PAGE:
As I’ve been explaining to some of the trolls on the comment board,my run out to the bowling alley in Ramsey years ago was prompted by statistics showing that Jesse Ventura pulled the highest percentage of support in the very same area that Barnard is most popular. Interesting. What gives? I wanted to meet these people. I’m not saying there was any great science to it. I could have gone to a church basement dinner and asked the nice ladies spooning up meatballs what they thought of Barnard. They’d probably have a different view of life.But as local watering holes go, the big bowling alley seemed a good place to chat up a reasonably average enough collection of locals.

And there were plenty of Barnard and Jesse fans to go around. Beyond that, what can I tell you? They said what they said, and more than just a little of it wasn’t exactly Chamber of Commerce quality stuff. But that’s life.

I saw the Benanav letter in today’s Strib. He might have helped his cause if he had reminded readers how exactly Barnard and he tangled.Benanav was running against Randy Kelly for mayor of St. Paul in ’02. Kelly was Norm Coleman’s guy, and Barnard blistered Benanav steadily all through the last week of the campaign, including election day morning. No one could ever prove the impact of that kind of advertising", but 400 votes (Kelly’s margin of victory) ain’t much.

But hey, Tommy needs some good lovin’ from somewhere. Knock yourself out.

RYBAK: You know, I do appreciate the fact that you took a trip up to a bowling alley in Ramsey to do some field research, but I hardly think we should be taking that as scientific fact. First of all, there are no radio ratings that I have ever seen that pinpoint listeners geographically. Where would you get data like that? Does it exist?

Second, did you visit a bowling alley in South Minneapolis? St.Paul? Is the correlation really to Ramsey..or could it be to bowlers?

I am absolutely certain that if you searched cars throughout South Minneapolis and socially conscious Edina, you’d find an ENORMOUS numberof radios with KQ set on the dial–and not for the classic rock.

Tom Barnard’s career here has lasted almost 40 years, and the guy’s not on the fade–he still dominates the ratings. Just as you’ve written some dud columns and I’ve written some lame-ass stories–everyone has their off days. I’ve even gotten facts WRONG (as you mention thatBarnard did). Have you ever gotten a fact wrong?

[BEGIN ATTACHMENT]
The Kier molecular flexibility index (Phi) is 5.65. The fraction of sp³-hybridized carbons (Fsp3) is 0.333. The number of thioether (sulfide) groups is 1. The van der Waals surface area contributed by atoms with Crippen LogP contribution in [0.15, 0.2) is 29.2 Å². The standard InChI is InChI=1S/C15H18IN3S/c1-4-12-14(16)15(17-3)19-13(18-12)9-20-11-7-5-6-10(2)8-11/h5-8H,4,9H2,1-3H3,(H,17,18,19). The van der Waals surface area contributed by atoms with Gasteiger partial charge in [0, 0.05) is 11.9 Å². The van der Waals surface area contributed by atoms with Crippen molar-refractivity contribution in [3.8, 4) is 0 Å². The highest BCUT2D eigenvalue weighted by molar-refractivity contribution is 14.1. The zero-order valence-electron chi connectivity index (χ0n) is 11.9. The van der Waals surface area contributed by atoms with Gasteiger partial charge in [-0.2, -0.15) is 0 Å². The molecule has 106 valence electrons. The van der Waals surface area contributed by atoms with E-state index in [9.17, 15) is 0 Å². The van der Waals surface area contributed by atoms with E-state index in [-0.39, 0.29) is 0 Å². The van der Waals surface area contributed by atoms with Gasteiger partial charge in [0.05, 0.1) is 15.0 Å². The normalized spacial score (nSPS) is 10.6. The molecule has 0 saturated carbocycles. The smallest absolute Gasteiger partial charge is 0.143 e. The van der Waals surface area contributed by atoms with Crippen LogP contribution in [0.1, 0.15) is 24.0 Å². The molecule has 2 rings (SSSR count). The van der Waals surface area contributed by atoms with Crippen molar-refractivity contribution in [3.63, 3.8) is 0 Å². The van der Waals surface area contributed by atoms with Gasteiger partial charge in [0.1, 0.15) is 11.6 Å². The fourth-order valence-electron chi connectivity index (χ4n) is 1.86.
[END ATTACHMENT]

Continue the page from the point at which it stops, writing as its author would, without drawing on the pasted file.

My point is that this episode shouldn’t be recorded in the Barnard ledger that the press dutifully tallies up and regurgitates each time he makes the news–it’s one for Terry Traen. That’s all.

LAMBERT: I’ll dig through my vast collection offloppy discs and find the old, whacked PiPress story, which explained the geographical confluence, and it was as scientific as the Arbitron ratings and radio research ever gets. But I’ll show what a big guy I am and concede this: This latest flare-up doesn’t rise to the level of theSomali or Hmong episodes. What’s more … (all I do is give and give and give) … I’ll also agree that Barnard takes more heat by virtue of being by far the biggest dog in town.

But as I’ve said, I’m not accusing the guy of stupidity. He knows exactly what he’s doing, and it is a calculated shtick — that after all this time is second nature to him. His talent is in playing it so well. A little up-scale for them with book learnin’ and plenty of down-scale for the kids in the back of the class. If various interest groups cared what Jason Lewis or Bob Davis were saying they’d probably have as good if not better reasons to go after them. But those guys can only dream of an audience the size of Barnard’s.

We’re talking about this at all because the guy — for better and for worse — is a bona fide cultural icon in Minnesota, every bit as big (hell, bigger ) than WCCO’s Boone & Erickson in their day. If the license Barnard exercises to win and hold a huge audience is the issue here — and that certainly is what interests me most — I think we can agree that it says something, something real and true about modern Minnesota.

Maybe you’re on to something after all. Maybe we should thank Tommy for holding up a fog-free mirror to the state of our sensibilities.There’s no gooey gloss on his shtick. Real, tenured cultural anthropologists — as opposed to amateurs like us — can use "The Appeal of Tommy B" as a damned good object lesson.

But hey, nice going. I’m betting the boy hasn’t gotten that warm a squeeze in a long time.